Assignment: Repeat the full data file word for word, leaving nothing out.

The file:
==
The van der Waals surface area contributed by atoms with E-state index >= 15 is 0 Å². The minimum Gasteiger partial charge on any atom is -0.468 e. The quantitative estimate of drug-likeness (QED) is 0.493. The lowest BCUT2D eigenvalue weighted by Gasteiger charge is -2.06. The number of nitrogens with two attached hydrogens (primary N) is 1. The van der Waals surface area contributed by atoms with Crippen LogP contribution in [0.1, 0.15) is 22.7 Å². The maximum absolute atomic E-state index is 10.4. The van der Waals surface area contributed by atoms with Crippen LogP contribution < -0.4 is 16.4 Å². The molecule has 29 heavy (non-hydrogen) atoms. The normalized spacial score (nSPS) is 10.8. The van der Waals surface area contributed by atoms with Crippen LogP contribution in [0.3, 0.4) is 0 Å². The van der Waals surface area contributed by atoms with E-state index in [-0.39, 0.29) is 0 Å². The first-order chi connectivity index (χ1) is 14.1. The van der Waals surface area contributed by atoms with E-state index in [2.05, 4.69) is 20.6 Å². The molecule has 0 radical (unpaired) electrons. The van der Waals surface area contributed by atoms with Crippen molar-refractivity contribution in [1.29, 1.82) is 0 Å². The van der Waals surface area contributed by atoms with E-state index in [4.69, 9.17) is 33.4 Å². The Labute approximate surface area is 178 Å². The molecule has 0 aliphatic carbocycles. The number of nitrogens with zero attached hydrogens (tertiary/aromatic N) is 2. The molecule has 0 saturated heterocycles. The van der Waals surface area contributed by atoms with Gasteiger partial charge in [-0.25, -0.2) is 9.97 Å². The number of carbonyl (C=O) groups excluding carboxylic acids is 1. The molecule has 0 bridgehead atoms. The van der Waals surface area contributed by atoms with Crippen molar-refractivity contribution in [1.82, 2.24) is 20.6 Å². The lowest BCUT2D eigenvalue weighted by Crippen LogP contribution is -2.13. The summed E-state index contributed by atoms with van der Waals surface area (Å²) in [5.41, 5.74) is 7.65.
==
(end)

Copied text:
The van der Waals surface area contributed by atoms with E-state index >= 15 is 0 Å². The minimum Gasteiger partial charge on any atom is -0.468 e. The quantitative estimate of drug-likeness (QED) is 0.493. The lowest BCUT2D eigenvalue weighted by Gasteiger charge is -2.06. The number of nitrogens with two attached hydrogens (primary N) is 1. The van der Waals surface area contributed by atoms with Crippen LogP contribution in [0.1, 0.15) is 22.7 Å². The maximum absolute atomic E-state index is 10.4. The van der Waals surface area contributed by atoms with Crippen LogP contribution < -0.4 is 16.4 Å². The molecule has 29 heavy (non-hydrogen) atoms. The normalized spacial score (nSPS) is 10.8. The van der Waals surface area contributed by atoms with Crippen LogP contribution in [0.3, 0.4) is 0 Å². The van der Waals surface area contributed by atoms with E-state index in [-0.39, 0.29) is 0 Å². The first-order chi connectivity index (χ1) is 14.1. The van der Waals surface area contributed by atoms with E-state index in [2.05, 4.69) is 20.6 Å². The molecule has 0 radical (unpaired) electrons. The van der Waals surface area contributed by atoms with Crippen molar-refractivity contribution in [1.29, 1.82) is 0 Å². The van der Waals surface area contributed by atoms with E-state index in [4.69, 9.17) is 33.4 Å². The Labute approximate surface area is 178 Å². The molecule has 0 aliphatic carbocycles. The number of nitrogens with zero attached hydrogens (tertiary/aromatic N) is 2. The molecule has 0 saturated heterocycles. The van der Waals surface area contributed by atoms with Gasteiger partial charge in [-0.25, -0.2) is 9.97 Å². The number of carbonyl (C=O) groups excluding carboxylic acids is 1. The molecule has 0 bridgehead atoms. The van der Waals surface area contributed by atoms with Crippen molar-refractivity contribution in [1.82, 2.24) is 20.6 Å². The lowest BCUT2D eigenvalue weighted by Crippen LogP contribution is -2.13. The summed E-state index contributed by atoms with van der Waals surface area (Å²) in [5.41, 5.74) is 7.65.